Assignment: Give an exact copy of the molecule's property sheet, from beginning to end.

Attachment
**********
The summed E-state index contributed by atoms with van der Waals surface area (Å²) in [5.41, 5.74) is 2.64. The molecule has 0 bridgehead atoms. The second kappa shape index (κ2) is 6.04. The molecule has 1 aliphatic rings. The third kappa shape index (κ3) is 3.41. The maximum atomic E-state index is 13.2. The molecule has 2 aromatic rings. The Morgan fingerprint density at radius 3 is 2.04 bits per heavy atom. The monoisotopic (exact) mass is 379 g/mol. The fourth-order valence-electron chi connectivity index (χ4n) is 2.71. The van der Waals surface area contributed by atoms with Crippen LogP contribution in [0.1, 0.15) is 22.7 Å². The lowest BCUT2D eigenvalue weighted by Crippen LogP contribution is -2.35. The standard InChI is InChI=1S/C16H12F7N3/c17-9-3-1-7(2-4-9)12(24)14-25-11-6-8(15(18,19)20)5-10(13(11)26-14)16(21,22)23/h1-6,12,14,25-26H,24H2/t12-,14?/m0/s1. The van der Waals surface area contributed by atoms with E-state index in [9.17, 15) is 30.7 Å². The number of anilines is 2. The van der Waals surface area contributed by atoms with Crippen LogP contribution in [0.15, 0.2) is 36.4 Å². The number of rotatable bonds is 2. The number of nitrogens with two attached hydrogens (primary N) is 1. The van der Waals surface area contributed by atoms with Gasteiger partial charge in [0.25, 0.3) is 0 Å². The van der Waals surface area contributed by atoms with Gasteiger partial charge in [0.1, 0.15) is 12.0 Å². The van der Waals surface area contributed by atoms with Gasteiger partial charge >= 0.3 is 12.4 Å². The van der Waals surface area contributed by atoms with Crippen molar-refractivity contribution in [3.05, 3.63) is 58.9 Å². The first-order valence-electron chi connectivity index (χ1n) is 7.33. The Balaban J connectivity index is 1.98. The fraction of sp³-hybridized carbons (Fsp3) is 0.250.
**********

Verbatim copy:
The summed E-state index contributed by atoms with van der Waals surface area (Å²) in [5.41, 5.74) is 2.64. The molecule has 0 bridgehead atoms. The second kappa shape index (κ2) is 6.04. The molecule has 1 aliphatic rings. The third kappa shape index (κ3) is 3.41. The maximum atomic E-state index is 13.2. The molecule has 2 aromatic rings. The Morgan fingerprint density at radius 3 is 2.04 bits per heavy atom. The monoisotopic (exact) mass is 379 g/mol. The fourth-order valence-electron chi connectivity index (χ4n) is 2.71. The van der Waals surface area contributed by atoms with Crippen LogP contribution in [0.1, 0.15) is 22.7 Å². The lowest BCUT2D eigenvalue weighted by Crippen LogP contribution is -2.35. The standard InChI is InChI=1S/C16H12F7N3/c17-9-3-1-7(2-4-9)12(24)14-25-11-6-8(15(18,19)20)5-10(13(11)26-14)16(21,22)23/h1-6,12,14,25-26H,24H2/t12-,14?/m0/s1. The van der Waals surface area contributed by atoms with E-state index in [9.17, 15) is 30.7 Å². The number of anilines is 2. The van der Waals surface area contributed by atoms with Crippen LogP contribution in [0.15, 0.2) is 36.4 Å². The number of rotatable bonds is 2. The number of nitrogens with two attached hydrogens (primary N) is 1. The van der Waals surface area contributed by atoms with Gasteiger partial charge in [0.25, 0.3) is 0 Å². The van der Waals surface area contributed by atoms with Gasteiger partial charge in [0.1, 0.15) is 12.0 Å². The van der Waals surface area contributed by atoms with Gasteiger partial charge >= 0.3 is 12.4 Å². The van der Waals surface area contributed by atoms with Crippen molar-refractivity contribution in [3.05, 3.63) is 58.9 Å². The first-order valence-electron chi connectivity index (χ1n) is 7.33. The Balaban J connectivity index is 1.98. The fraction of sp³-hybridized carbons (Fsp3) is 0.250.